• one-third (32%) say that they talk about private things online that they do not discuss face-to-face.

So, on the one hand, such activities may have beneficial outcomes, but they may also increase the risk of privacy violations or coercive or hostile interactions. And drawing the line between the two – both in terms of young people’s activities, and for those advising them – is far from straightforward.

One dimension of contact and conduct risks that particularly challenges policy-makers is that these partly rely on children’s agency and participation. Without necessarily blaming them – indeed, we usually celebrate youthful agency – this may lead children to adopt risky or even deliberately risk-taking behaviours, sharing intimate information online. In short, sharing and ‘being your true self’ online also makes you (more) vulnerable.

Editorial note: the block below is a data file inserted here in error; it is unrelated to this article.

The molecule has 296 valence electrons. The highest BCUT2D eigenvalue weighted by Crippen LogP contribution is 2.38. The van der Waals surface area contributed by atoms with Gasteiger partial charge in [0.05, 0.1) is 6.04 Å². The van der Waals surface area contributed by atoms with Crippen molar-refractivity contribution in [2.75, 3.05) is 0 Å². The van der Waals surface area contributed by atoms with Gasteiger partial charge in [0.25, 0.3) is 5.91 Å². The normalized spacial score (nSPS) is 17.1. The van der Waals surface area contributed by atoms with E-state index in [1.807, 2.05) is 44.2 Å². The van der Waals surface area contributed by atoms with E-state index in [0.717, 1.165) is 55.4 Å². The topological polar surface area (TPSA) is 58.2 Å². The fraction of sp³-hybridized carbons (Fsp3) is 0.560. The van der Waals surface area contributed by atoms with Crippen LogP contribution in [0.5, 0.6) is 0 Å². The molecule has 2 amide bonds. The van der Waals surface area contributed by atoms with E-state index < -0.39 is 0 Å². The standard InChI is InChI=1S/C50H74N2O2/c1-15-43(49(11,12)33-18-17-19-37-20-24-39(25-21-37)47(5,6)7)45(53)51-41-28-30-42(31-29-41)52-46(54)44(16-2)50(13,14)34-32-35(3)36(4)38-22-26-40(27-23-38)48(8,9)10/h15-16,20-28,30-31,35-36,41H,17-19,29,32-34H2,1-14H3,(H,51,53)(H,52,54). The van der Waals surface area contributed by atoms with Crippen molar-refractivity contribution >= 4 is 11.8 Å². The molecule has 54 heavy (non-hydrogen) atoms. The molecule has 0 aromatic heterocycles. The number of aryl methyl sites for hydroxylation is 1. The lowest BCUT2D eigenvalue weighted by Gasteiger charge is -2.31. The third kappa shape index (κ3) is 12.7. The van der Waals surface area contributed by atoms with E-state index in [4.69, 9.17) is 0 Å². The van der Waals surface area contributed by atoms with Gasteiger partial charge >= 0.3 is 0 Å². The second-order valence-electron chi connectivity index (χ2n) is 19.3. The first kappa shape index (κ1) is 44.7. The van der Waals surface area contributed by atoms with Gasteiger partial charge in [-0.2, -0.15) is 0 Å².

An example of bullying

This type of staging in social media interaction can be both positive and negative. So bullying, as an example, is not just about conflict between two (or more) people, or about one person repeatedly harassing another; it can also be about the audience – how others perceive ‘netizens’, silently observing or actively commenting on the action.

If we look to the offline world, a consistent finding in the literature on aggression and bullying is that children who morally agree that it is okay to harass others are themselves more likely to bully. A school culture where children feel that bullying is not taken seriously can be interpreted as an acceptance of such behaviour, which in turn opens the way for more people to bully.